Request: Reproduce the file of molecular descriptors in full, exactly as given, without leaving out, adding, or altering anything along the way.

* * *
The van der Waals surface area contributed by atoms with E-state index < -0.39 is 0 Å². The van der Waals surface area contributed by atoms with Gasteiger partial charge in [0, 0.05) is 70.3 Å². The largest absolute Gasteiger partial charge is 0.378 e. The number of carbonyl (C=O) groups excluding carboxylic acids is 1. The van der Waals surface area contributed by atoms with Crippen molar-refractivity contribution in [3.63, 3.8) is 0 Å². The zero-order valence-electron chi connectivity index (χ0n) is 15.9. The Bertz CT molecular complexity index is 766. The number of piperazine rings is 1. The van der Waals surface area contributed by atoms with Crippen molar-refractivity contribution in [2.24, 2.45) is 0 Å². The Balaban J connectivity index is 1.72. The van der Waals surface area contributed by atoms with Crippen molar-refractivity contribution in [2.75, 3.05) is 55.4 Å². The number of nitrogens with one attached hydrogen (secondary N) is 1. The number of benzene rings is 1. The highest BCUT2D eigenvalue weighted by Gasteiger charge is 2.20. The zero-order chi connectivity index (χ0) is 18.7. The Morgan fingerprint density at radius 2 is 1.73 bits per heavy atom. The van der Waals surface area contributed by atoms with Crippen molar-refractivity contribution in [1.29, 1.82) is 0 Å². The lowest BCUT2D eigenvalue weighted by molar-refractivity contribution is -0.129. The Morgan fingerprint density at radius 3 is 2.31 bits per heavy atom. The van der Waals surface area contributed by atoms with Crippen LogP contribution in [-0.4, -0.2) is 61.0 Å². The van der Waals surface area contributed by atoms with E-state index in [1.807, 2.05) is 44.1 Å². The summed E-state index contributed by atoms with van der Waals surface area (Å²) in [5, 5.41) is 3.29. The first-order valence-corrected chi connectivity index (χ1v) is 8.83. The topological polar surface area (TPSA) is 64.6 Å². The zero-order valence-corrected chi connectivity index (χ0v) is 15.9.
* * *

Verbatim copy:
The van der Waals surface area contributed by atoms with E-state index < -0.39 is 0 Å². The van der Waals surface area contributed by atoms with Gasteiger partial charge in [0, 0.05) is 70.3 Å². The largest absolute Gasteiger partial charge is 0.378 e. The number of carbonyl (C=O) groups excluding carboxylic acids is 1. The van der Waals surface area contributed by atoms with Crippen molar-refractivity contribution in [3.63, 3.8) is 0 Å². The zero-order valence-electron chi connectivity index (χ0n) is 15.9. The Bertz CT molecular complexity index is 766. The number of piperazine rings is 1. The van der Waals surface area contributed by atoms with Crippen molar-refractivity contribution in [2.24, 2.45) is 0 Å². The Balaban J connectivity index is 1.72. The van der Waals surface area contributed by atoms with Crippen molar-refractivity contribution in [2.75, 3.05) is 55.4 Å². The number of nitrogens with one attached hydrogen (secondary N) is 1. The number of benzene rings is 1. The highest BCUT2D eigenvalue weighted by Gasteiger charge is 2.20. The zero-order chi connectivity index (χ0) is 18.7. The Morgan fingerprint density at radius 2 is 1.73 bits per heavy atom. The van der Waals surface area contributed by atoms with Crippen molar-refractivity contribution in [1.29, 1.82) is 0 Å². The lowest BCUT2D eigenvalue weighted by molar-refractivity contribution is -0.129. The Morgan fingerprint density at radius 3 is 2.31 bits per heavy atom. The van der Waals surface area contributed by atoms with Crippen LogP contribution in [-0.4, -0.2) is 61.0 Å². The van der Waals surface area contributed by atoms with E-state index in [1.807, 2.05) is 44.1 Å². The summed E-state index contributed by atoms with van der Waals surface area (Å²) in [5, 5.41) is 3.29. The first-order valence-corrected chi connectivity index (χ1v) is 8.83. The topological polar surface area (TPSA) is 64.6 Å². The zero-order valence-corrected chi connectivity index (χ0v) is 15.9.